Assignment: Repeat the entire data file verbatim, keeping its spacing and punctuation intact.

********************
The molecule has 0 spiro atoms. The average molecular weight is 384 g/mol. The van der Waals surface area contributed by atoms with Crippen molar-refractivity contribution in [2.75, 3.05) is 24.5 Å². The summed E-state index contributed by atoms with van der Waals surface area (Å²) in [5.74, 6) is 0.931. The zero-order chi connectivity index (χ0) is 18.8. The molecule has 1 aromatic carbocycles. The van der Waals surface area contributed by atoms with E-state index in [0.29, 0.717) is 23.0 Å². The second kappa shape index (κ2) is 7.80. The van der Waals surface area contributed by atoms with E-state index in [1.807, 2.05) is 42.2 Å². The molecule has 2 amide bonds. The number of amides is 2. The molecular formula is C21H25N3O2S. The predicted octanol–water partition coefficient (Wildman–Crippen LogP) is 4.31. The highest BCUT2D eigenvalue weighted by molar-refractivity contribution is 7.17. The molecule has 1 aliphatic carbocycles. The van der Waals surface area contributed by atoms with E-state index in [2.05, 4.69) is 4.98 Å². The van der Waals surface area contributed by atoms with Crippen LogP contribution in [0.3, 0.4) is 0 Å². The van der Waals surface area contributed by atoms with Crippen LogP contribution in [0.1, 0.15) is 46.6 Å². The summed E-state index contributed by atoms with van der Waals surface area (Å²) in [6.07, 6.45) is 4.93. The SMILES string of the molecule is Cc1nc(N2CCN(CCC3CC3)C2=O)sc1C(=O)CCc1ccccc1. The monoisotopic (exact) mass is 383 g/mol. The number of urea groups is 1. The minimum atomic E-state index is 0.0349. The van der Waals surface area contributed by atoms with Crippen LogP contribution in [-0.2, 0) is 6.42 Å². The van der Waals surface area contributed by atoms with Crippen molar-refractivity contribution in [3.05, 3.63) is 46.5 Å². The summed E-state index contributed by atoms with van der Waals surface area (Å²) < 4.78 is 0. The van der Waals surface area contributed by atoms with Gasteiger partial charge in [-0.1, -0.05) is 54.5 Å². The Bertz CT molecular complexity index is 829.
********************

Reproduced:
The molecule has 0 spiro atoms. The average molecular weight is 384 g/mol. The van der Waals surface area contributed by atoms with Crippen molar-refractivity contribution in [2.75, 3.05) is 24.5 Å². The summed E-state index contributed by atoms with van der Waals surface area (Å²) in [5.74, 6) is 0.931. The zero-order chi connectivity index (χ0) is 18.8. The molecule has 1 aromatic carbocycles. The van der Waals surface area contributed by atoms with E-state index in [0.29, 0.717) is 23.0 Å². The second kappa shape index (κ2) is 7.80. The van der Waals surface area contributed by atoms with E-state index in [1.807, 2.05) is 42.2 Å². The molecule has 2 amide bonds. The number of amides is 2. The molecular formula is C21H25N3O2S. The predicted octanol–water partition coefficient (Wildman–Crippen LogP) is 4.31. The highest BCUT2D eigenvalue weighted by molar-refractivity contribution is 7.17. The molecule has 1 aliphatic carbocycles. The van der Waals surface area contributed by atoms with E-state index in [2.05, 4.69) is 4.98 Å². The van der Waals surface area contributed by atoms with Crippen LogP contribution in [0.3, 0.4) is 0 Å². The van der Waals surface area contributed by atoms with Crippen LogP contribution in [0.1, 0.15) is 46.6 Å². The summed E-state index contributed by atoms with van der Waals surface area (Å²) in [6.07, 6.45) is 4.93. The SMILES string of the molecule is Cc1nc(N2CCN(CCC3CC3)C2=O)sc1C(=O)CCc1ccccc1. The monoisotopic (exact) mass is 383 g/mol. The number of urea groups is 1. The minimum atomic E-state index is 0.0349. The van der Waals surface area contributed by atoms with Crippen LogP contribution in [-0.2, 0) is 6.42 Å². The van der Waals surface area contributed by atoms with Crippen molar-refractivity contribution in [3.05, 3.63) is 46.5 Å². The summed E-state index contributed by atoms with van der Waals surface area (Å²) < 4.78 is 0. The van der Waals surface area contributed by atoms with Gasteiger partial charge in [-0.1, -0.05) is 54.5 Å². The Bertz CT molecular complexity index is 829.